Researchers at ESET said they found a previously undocumented backdoor and document stealer – dubbed “Crutch” by its developers – that they can attribute to the notorious Russian hacker group Turla.
In a blog posted earlier today, ESET said Turla used Crutch against several machines of the Ministry of Foreign Affairs in an unspecified European Union country. The Crutch toolset was designed to exfiltrate sensitive documents and other files to DropBox accounts controlled by Turla operators.
ESET reports that Crutch was used from 2015 to at least early 2020. The researchers believe that Turla uses this malware family only against very specific targets, which runs consistent with many of the Turla group’s toolsets.
The researchers said they captured some of the commands sent by the operators to several Crutch v3 instances, which was helpful in understanding the goal of the operation. According to the researchers, the operators were mainly doing reconnaissance, lateral movement and espionage. The main malicious activity was the staging, compression and exfiltration of documents and various files.
When asked the number of documents stolen, an ESET spokeswomen could not specify and just said “many” documents were lifted. She also said the researchers had visibility into the type of file formats (.pdf, .docx, etc.) of the documents stolen and limited visibility into the actual content.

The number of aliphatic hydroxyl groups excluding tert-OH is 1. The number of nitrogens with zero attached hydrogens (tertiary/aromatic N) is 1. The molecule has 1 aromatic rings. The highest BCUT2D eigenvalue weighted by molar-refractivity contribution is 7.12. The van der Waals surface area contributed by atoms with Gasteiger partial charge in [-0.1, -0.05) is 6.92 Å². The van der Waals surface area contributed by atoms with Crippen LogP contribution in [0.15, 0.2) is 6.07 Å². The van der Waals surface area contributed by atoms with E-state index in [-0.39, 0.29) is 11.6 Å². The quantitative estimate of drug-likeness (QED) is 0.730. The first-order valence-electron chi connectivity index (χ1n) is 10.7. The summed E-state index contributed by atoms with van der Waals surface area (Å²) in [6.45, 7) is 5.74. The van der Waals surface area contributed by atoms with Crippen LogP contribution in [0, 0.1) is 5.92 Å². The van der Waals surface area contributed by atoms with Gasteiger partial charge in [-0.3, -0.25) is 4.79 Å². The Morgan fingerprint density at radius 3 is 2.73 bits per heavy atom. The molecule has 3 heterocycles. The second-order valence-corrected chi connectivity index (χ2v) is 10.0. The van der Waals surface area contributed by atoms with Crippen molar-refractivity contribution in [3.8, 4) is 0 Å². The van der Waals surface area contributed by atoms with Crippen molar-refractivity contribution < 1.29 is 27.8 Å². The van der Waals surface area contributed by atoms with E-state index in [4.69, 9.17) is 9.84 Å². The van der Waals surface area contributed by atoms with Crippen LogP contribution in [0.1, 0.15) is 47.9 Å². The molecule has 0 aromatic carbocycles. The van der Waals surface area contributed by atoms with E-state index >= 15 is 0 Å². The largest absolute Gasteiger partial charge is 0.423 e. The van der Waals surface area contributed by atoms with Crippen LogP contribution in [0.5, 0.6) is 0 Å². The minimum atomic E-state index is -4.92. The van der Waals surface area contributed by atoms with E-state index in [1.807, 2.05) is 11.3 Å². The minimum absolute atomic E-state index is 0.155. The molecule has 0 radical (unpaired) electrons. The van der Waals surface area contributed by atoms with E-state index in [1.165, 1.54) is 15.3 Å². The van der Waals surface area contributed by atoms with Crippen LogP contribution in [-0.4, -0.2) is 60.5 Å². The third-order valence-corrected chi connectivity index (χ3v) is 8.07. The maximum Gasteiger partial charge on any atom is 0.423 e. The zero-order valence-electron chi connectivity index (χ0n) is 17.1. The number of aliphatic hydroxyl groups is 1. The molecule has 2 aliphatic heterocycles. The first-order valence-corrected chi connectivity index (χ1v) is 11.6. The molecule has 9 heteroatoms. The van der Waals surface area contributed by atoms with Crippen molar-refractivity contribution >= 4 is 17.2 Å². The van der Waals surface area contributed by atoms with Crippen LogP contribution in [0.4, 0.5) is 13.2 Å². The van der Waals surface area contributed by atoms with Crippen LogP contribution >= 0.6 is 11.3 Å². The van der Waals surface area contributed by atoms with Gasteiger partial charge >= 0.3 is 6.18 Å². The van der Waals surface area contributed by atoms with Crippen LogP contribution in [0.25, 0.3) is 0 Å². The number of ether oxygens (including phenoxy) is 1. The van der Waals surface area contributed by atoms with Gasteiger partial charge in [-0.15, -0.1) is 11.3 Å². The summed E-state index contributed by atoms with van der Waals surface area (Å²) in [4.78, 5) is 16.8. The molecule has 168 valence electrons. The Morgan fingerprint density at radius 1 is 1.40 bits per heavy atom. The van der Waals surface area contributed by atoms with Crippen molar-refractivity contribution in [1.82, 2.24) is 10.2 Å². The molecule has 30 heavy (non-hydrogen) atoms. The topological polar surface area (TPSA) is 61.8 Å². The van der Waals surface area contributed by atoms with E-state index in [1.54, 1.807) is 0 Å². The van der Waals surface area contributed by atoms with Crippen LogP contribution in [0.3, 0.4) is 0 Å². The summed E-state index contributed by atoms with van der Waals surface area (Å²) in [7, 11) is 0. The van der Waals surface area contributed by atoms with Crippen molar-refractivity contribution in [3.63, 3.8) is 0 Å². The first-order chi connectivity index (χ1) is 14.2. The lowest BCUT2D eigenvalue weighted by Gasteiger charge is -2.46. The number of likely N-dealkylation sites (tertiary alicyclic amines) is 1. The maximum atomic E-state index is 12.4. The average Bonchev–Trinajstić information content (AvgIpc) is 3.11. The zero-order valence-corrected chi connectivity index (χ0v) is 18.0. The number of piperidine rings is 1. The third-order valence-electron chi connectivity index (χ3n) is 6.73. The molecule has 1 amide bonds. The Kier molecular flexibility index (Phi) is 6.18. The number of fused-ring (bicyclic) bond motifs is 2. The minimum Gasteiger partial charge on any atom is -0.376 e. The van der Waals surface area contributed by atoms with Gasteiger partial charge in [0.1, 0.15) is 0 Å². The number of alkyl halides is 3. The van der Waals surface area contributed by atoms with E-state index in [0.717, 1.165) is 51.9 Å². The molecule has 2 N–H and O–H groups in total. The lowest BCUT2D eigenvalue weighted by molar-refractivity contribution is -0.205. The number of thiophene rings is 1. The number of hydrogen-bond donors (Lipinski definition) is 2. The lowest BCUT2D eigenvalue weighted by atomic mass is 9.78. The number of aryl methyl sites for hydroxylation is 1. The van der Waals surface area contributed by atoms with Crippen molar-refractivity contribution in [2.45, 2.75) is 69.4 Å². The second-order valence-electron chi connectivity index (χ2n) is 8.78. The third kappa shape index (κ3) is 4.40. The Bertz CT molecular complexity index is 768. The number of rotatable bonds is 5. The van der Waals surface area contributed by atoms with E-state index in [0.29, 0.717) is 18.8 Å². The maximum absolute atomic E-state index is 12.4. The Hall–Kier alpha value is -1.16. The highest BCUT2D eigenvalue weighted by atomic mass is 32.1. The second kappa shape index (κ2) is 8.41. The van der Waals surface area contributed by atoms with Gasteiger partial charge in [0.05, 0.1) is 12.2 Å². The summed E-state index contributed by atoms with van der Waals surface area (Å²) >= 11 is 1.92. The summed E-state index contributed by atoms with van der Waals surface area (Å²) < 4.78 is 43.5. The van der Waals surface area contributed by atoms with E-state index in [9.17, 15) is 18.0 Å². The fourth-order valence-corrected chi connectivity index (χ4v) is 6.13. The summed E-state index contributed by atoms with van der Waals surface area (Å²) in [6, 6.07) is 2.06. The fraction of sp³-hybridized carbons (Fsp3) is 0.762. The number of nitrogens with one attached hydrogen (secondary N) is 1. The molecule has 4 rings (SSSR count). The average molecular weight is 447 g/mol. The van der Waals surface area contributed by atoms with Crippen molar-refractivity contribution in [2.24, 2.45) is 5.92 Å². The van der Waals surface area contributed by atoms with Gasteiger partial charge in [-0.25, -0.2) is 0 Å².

Turla has been active in cyberespionage since 2005. It has compromised many governments, especially diplomatic entities, all around the world, operating a large malware arsenal that ESET has written about over the years. The discovery of Crutch further strengthens the perception that the Turla group has considerable resources to operate such a large and diverse arsenal.
Austin Merritt, cyber threat intelligence analyst at Digital Shadows, said since Turla’s inception in the 2000s, the group has consistently evolved using customized backdoor malware, malware droppers, and remote access tools to achieve intelligence-gathering objectives on government targets such as embassies, ministries, and intelligence agencies.
“Turla’s ‘Crutch’ backdoor is likely being utilized for reconnaissance and surveillance, especially with the group’s known association with elements of the Russian state in espionage campaigns,” Merritt said. “It’s more likely that threat actors will leverage the Crutch backdoor as a second-stage backdoor for data exfiltration rather than an initial access vector.”
Matthew Westfall, senior application security consultant at nVisium, added that today’s research will likely offer clues about previous campaigns. As a practical matter, Westfall said security teams should add these indicators of compromise to any security toolsets (network and host-based IDS, DNS sinkholes) currently in use.
“Threat hunters should also search existing SIEM tooling for evidence of past malicious activity, especially if they are among Turla APT’s typical targets,” Westfall said. “Because previous campaigns attributed to Turla operators have had lapses in operational security, there’s the potential for defenders to uncover interesting data.”
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